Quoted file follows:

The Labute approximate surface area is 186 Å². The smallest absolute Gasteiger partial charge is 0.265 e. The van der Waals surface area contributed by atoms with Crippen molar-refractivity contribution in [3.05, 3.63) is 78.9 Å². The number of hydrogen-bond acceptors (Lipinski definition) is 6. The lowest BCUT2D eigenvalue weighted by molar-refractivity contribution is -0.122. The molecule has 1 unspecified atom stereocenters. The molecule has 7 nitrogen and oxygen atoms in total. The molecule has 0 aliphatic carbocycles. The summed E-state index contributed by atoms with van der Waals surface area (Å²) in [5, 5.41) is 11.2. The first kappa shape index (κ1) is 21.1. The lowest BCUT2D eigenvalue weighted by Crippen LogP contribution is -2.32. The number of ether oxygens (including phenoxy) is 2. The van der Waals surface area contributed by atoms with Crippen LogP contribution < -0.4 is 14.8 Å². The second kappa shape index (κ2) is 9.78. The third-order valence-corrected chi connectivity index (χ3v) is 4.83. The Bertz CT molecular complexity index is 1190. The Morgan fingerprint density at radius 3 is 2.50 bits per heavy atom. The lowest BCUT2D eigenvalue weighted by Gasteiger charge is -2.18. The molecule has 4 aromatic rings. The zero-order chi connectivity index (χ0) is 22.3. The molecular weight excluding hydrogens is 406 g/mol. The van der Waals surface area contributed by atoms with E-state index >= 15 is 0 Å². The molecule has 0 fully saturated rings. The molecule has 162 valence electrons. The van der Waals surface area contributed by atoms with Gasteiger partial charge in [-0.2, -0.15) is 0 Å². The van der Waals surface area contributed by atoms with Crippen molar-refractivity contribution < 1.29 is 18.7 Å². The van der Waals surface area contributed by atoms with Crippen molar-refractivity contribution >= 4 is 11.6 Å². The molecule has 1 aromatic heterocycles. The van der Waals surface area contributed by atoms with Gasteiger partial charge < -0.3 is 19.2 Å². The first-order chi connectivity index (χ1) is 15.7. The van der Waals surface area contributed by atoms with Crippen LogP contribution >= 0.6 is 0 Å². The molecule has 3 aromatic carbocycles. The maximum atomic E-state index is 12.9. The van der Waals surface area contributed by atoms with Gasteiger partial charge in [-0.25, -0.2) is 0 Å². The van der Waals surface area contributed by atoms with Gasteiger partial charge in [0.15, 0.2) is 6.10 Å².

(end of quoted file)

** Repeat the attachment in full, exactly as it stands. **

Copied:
The Labute approximate surface area is 186 Å². The smallest absolute Gasteiger partial charge is 0.265 e. The van der Waals surface area contributed by atoms with Crippen molar-refractivity contribution in [3.05, 3.63) is 78.9 Å². The number of hydrogen-bond acceptors (Lipinski definition) is 6. The lowest BCUT2D eigenvalue weighted by molar-refractivity contribution is -0.122. The molecule has 1 unspecified atom stereocenters. The molecule has 7 nitrogen and oxygen atoms in total. The molecule has 0 aliphatic carbocycles. The summed E-state index contributed by atoms with van der Waals surface area (Å²) in [5, 5.41) is 11.2. The first kappa shape index (κ1) is 21.1. The lowest BCUT2D eigenvalue weighted by Crippen LogP contribution is -2.32. The number of ether oxygens (including phenoxy) is 2. The van der Waals surface area contributed by atoms with Crippen LogP contribution < -0.4 is 14.8 Å². The second kappa shape index (κ2) is 9.78. The third-order valence-corrected chi connectivity index (χ3v) is 4.83. The Bertz CT molecular complexity index is 1190. The Morgan fingerprint density at radius 3 is 2.50 bits per heavy atom. The lowest BCUT2D eigenvalue weighted by Gasteiger charge is -2.18. The molecule has 4 aromatic rings. The zero-order chi connectivity index (χ0) is 22.3. The molecular weight excluding hydrogens is 406 g/mol. The van der Waals surface area contributed by atoms with E-state index >= 15 is 0 Å². The molecule has 0 fully saturated rings. The molecule has 162 valence electrons. The van der Waals surface area contributed by atoms with Gasteiger partial charge in [-0.2, -0.15) is 0 Å². The van der Waals surface area contributed by atoms with Crippen molar-refractivity contribution < 1.29 is 18.7 Å². The van der Waals surface area contributed by atoms with Crippen molar-refractivity contribution >= 4 is 11.6 Å². The molecule has 1 aromatic heterocycles. The van der Waals surface area contributed by atoms with Gasteiger partial charge < -0.3 is 19.2 Å². The first-order chi connectivity index (χ1) is 15.7. The van der Waals surface area contributed by atoms with Crippen LogP contribution >= 0.6 is 0 Å². The molecule has 3 aromatic carbocycles. The maximum atomic E-state index is 12.9. The van der Waals surface area contributed by atoms with Gasteiger partial charge in [-0.25, -0.2) is 0 Å². The van der Waals surface area contributed by atoms with Gasteiger partial charge in [0.15, 0.2) is 6.10 Å².